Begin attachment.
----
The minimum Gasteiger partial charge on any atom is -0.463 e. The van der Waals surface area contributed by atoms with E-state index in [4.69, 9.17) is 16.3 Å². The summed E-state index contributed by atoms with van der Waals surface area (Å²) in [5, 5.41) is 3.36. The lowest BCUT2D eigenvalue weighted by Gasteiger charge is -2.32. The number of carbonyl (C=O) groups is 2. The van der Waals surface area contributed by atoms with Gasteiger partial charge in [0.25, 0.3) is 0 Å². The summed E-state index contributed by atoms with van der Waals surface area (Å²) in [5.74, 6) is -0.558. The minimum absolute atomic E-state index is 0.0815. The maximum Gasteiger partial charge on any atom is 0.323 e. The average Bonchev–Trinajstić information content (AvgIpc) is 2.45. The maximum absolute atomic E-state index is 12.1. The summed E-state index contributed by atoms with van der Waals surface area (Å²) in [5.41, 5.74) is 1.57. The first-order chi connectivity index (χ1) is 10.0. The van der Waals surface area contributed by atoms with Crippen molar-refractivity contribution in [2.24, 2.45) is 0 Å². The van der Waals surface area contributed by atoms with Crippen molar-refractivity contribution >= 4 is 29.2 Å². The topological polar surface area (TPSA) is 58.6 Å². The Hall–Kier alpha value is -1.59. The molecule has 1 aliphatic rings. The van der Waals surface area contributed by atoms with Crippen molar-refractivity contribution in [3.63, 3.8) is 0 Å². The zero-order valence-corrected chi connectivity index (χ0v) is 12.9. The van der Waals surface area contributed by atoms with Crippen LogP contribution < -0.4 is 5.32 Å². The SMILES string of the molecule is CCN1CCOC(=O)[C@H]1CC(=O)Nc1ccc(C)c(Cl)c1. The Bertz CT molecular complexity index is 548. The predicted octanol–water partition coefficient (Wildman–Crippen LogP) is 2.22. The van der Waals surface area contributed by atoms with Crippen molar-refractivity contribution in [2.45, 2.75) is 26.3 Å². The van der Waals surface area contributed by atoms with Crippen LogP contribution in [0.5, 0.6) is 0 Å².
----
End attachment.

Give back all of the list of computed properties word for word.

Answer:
The minimum Gasteiger partial charge on any atom is -0.463 e. The van der Waals surface area contributed by atoms with E-state index in [4.69, 9.17) is 16.3 Å². The summed E-state index contributed by atoms with van der Waals surface area (Å²) in [5, 5.41) is 3.36. The lowest BCUT2D eigenvalue weighted by Gasteiger charge is -2.32. The number of carbonyl (C=O) groups is 2. The van der Waals surface area contributed by atoms with Gasteiger partial charge in [0.25, 0.3) is 0 Å². The summed E-state index contributed by atoms with van der Waals surface area (Å²) in [5.74, 6) is -0.558. The minimum absolute atomic E-state index is 0.0815. The maximum Gasteiger partial charge on any atom is 0.323 e. The average Bonchev–Trinajstić information content (AvgIpc) is 2.45. The maximum absolute atomic E-state index is 12.1. The summed E-state index contributed by atoms with van der Waals surface area (Å²) in [5.41, 5.74) is 1.57. The first-order chi connectivity index (χ1) is 10.0. The van der Waals surface area contributed by atoms with Crippen molar-refractivity contribution in [2.24, 2.45) is 0 Å². The van der Waals surface area contributed by atoms with Crippen molar-refractivity contribution >= 4 is 29.2 Å². The topological polar surface area (TPSA) is 58.6 Å². The Hall–Kier alpha value is -1.59. The molecule has 1 aliphatic rings. The van der Waals surface area contributed by atoms with Crippen molar-refractivity contribution in [3.63, 3.8) is 0 Å². The zero-order valence-corrected chi connectivity index (χ0v) is 12.9. The van der Waals surface area contributed by atoms with Crippen LogP contribution < -0.4 is 5.32 Å². The SMILES string of the molecule is CCN1CCOC(=O)[C@H]1CC(=O)Nc1ccc(C)c(Cl)c1. The Bertz CT molecular complexity index is 548. The predicted octanol–water partition coefficient (Wildman–Crippen LogP) is 2.22. The van der Waals surface area contributed by atoms with Crippen molar-refractivity contribution in [2.45, 2.75) is 26.3 Å². The van der Waals surface area contributed by atoms with Crippen LogP contribution in [0.5, 0.6) is 0 Å².